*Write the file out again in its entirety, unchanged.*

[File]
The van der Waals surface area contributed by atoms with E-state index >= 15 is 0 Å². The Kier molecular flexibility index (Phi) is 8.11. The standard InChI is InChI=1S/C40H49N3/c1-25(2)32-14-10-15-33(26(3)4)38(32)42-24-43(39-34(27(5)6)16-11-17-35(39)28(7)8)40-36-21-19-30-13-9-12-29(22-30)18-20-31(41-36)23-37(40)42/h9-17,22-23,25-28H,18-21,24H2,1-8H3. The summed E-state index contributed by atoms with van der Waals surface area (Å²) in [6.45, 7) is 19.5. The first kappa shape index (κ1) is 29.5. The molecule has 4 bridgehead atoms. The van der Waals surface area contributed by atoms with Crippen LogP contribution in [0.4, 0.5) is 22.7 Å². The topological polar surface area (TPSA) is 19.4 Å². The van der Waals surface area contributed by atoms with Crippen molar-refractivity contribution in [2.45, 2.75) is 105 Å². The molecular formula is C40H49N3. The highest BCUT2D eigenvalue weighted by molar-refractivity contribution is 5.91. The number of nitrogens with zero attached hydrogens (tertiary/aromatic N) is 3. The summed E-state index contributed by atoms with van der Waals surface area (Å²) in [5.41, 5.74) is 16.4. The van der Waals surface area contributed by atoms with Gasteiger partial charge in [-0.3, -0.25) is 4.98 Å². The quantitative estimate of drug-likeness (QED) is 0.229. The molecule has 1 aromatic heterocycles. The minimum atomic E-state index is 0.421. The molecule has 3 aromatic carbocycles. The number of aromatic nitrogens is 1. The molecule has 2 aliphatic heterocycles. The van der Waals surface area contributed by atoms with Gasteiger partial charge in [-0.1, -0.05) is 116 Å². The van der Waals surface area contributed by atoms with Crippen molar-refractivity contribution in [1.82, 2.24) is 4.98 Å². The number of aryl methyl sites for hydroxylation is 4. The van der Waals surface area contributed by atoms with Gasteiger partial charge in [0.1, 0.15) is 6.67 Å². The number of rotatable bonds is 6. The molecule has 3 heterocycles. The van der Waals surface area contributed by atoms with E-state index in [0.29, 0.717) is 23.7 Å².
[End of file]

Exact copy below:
The van der Waals surface area contributed by atoms with E-state index >= 15 is 0 Å². The Kier molecular flexibility index (Phi) is 8.11. The standard InChI is InChI=1S/C40H49N3/c1-25(2)32-14-10-15-33(26(3)4)38(32)42-24-43(39-34(27(5)6)16-11-17-35(39)28(7)8)40-36-21-19-30-13-9-12-29(22-30)18-20-31(41-36)23-37(40)42/h9-17,22-23,25-28H,18-21,24H2,1-8H3. The summed E-state index contributed by atoms with van der Waals surface area (Å²) in [6.45, 7) is 19.5. The first kappa shape index (κ1) is 29.5. The molecule has 4 bridgehead atoms. The van der Waals surface area contributed by atoms with Crippen LogP contribution in [0.4, 0.5) is 22.7 Å². The topological polar surface area (TPSA) is 19.4 Å². The van der Waals surface area contributed by atoms with Crippen molar-refractivity contribution in [2.45, 2.75) is 105 Å². The molecular formula is C40H49N3. The highest BCUT2D eigenvalue weighted by molar-refractivity contribution is 5.91. The number of nitrogens with zero attached hydrogens (tertiary/aromatic N) is 3. The summed E-state index contributed by atoms with van der Waals surface area (Å²) in [5.41, 5.74) is 16.4. The van der Waals surface area contributed by atoms with Gasteiger partial charge in [-0.3, -0.25) is 4.98 Å². The quantitative estimate of drug-likeness (QED) is 0.229. The molecule has 1 aromatic heterocycles. The minimum atomic E-state index is 0.421. The molecule has 3 aromatic carbocycles. The number of aromatic nitrogens is 1. The molecule has 2 aliphatic heterocycles. The van der Waals surface area contributed by atoms with Gasteiger partial charge in [-0.1, -0.05) is 116 Å². The van der Waals surface area contributed by atoms with Crippen molar-refractivity contribution in [1.82, 2.24) is 4.98 Å². The number of aryl methyl sites for hydroxylation is 4. The van der Waals surface area contributed by atoms with Gasteiger partial charge in [0.1, 0.15) is 6.67 Å². The number of rotatable bonds is 6. The molecule has 3 heterocycles. The van der Waals surface area contributed by atoms with E-state index in [0.29, 0.717) is 23.7 Å².